Act Like a Leader, Think Like a Leader: How to Change the Course of Your Career
Turning into a leader doesn't happen overnight. It takes time and strategy to develop leadership skills and put them into practice.
Want to be a leader? You'll have to walk the walk before you talk the talk.
That's the claim of Herminia Ibarra, a professor of leadership at the INSEAD School of Business. According to her, before you can change your career trajectory with a leadership role, you must start by acting like a leader before you think like one. It may sound backwards to some people, but Herminia's reasoning makes sense: It's impossible to think like a leader if you aren't one. Leaders categorize things and think differently, but you won't know how to deal with that until you've acted like a leader to see what the role entails.
Leaders are vital at all levels of an organization. While the CEO stands as the ultimate leader of the company, leaders at different levels help convey the company's grand vision and motivate teams or departments to meet their goals. If you want to become a leader, you must figure out what to change and why to change to make you successful in the future. According to Herminia, there are three main areas where employees who wish to be leaders need to change their thinking:
- Redefine your job. Make your position more strategic and less operational. Instead of following through on the same reports every day, branch out and try something new that could help your department. Instead of delivering for other people, be proactive and consider what direction to take yourself in. This doesn't mean you should go rogue, but rather that you should begin to take more initiative and slowly act like a leader of your own work.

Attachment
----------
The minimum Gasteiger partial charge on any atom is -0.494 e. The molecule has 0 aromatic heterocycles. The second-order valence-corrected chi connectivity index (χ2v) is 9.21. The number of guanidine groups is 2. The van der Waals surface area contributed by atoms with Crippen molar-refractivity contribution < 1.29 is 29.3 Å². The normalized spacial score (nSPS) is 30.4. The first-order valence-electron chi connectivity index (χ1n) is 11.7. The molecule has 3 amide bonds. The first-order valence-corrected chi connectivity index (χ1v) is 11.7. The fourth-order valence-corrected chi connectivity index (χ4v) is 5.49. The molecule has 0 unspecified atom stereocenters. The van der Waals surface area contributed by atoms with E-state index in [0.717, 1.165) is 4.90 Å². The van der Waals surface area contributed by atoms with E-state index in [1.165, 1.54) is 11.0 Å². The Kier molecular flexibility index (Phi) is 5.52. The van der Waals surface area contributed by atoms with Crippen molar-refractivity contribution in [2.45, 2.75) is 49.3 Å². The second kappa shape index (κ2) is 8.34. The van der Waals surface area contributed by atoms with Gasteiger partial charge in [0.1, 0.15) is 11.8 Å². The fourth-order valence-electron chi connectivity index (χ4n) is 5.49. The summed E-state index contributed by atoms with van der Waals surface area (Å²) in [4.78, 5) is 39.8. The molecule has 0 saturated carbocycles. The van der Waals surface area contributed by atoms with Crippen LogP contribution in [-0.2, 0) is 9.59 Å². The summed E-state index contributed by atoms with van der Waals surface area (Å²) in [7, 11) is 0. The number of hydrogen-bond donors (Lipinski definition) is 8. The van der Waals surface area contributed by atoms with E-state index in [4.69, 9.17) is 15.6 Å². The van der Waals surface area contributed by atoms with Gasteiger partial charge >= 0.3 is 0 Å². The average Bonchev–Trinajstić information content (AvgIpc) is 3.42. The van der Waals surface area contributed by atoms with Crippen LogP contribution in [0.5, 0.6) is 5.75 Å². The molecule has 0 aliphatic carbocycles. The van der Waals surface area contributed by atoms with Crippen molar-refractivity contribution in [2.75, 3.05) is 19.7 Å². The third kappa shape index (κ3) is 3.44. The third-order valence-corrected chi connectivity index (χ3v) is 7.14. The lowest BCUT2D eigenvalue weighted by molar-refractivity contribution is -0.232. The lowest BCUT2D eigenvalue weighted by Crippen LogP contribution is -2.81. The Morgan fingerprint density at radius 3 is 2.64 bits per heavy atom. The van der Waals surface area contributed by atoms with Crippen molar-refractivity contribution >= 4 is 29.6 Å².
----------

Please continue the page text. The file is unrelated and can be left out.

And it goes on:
- Broaden your network. Leaders are big thinkers, but many employees often get in the trap of networking and interfacing solely with people in their same department. To get a broader view of the industry and the world around you, reach out to other people, even those outside your organization, and look at the world around you. Getting a bigger perspective can lead to having more strategic ideas.
- Change yourself. Many people have the tendency to pigeonhole and count themselves out. If you've always been in a certain role or believe you can't perform a job function, you are not likely to try something new. Be playful, branch out, and allow yourself to evolve with new experiences.
Turning into a leader doesn't happen overnight. It takes time and strategy to develop leadership skills and put them into practice. One of the best things a person can do to become a leader is to gain "outsight," or to push themselves into new situations with new people. Outsight leads to external perspective, or the ability to draw from new people and new situations. Try something new, expand the periphery of your job, or get involved in a new area of your organization. Small steps can lead to changing your mindset and can turn you into a leader. From there, you can follow Herminia's four steps to becoming a better leader:
- Build bridges. Be a connector between the company, the outside world, or the industry and your team. Funnel information and connect your employees with what they most need to know.
- Envision possibilities. Leading at any level means you are taking a group in a new direction, which means leaders must be able to find great opportunities and have excellent strategic vision.
- Engage people. With a vision in place, you must be able to motivate others to buy in and follow through with the plan.
- Embody the change. People are more likely to follow a leader they trust and connect with. If you want your team moving in a certain direction, you have to go that way, too. Lead by example and live your vision.
Leadership skills can be brought by all kinds of people. You might not become the world's best leader overnight, but by taking small steps and acting like a leader, before long, you may find yourself thinking like a leader with a team to guide. ■